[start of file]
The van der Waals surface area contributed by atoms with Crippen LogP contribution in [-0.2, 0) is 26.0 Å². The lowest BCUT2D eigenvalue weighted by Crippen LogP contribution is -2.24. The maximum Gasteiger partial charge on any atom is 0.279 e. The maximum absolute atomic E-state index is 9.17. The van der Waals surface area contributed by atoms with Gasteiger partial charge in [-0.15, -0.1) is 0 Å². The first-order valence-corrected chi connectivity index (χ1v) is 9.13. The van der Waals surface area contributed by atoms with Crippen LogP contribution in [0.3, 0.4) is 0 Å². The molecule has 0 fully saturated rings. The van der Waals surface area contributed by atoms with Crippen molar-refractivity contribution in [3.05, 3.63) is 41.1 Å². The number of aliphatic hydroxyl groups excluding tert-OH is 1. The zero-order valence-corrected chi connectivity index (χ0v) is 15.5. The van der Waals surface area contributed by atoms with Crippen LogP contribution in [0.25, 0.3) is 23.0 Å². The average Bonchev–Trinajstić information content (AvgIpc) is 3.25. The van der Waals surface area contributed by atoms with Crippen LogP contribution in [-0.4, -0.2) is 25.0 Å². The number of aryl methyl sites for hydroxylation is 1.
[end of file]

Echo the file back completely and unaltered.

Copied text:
The van der Waals surface area contributed by atoms with Crippen LogP contribution in [-0.2, 0) is 26.0 Å². The lowest BCUT2D eigenvalue weighted by Crippen LogP contribution is -2.24. The maximum Gasteiger partial charge on any atom is 0.279 e. The maximum absolute atomic E-state index is 9.17. The van der Waals surface area contributed by atoms with Gasteiger partial charge in [-0.15, -0.1) is 0 Å². The first-order valence-corrected chi connectivity index (χ1v) is 9.13. The van der Waals surface area contributed by atoms with Crippen LogP contribution in [0.3, 0.4) is 0 Å². The molecule has 0 fully saturated rings. The van der Waals surface area contributed by atoms with Crippen molar-refractivity contribution in [3.05, 3.63) is 41.1 Å². The number of aliphatic hydroxyl groups excluding tert-OH is 1. The zero-order valence-corrected chi connectivity index (χ0v) is 15.5. The van der Waals surface area contributed by atoms with Crippen LogP contribution in [0.25, 0.3) is 23.0 Å². The average Bonchev–Trinajstić information content (AvgIpc) is 3.25. The van der Waals surface area contributed by atoms with Crippen LogP contribution in [-0.4, -0.2) is 25.0 Å². The number of aryl methyl sites for hydroxylation is 1.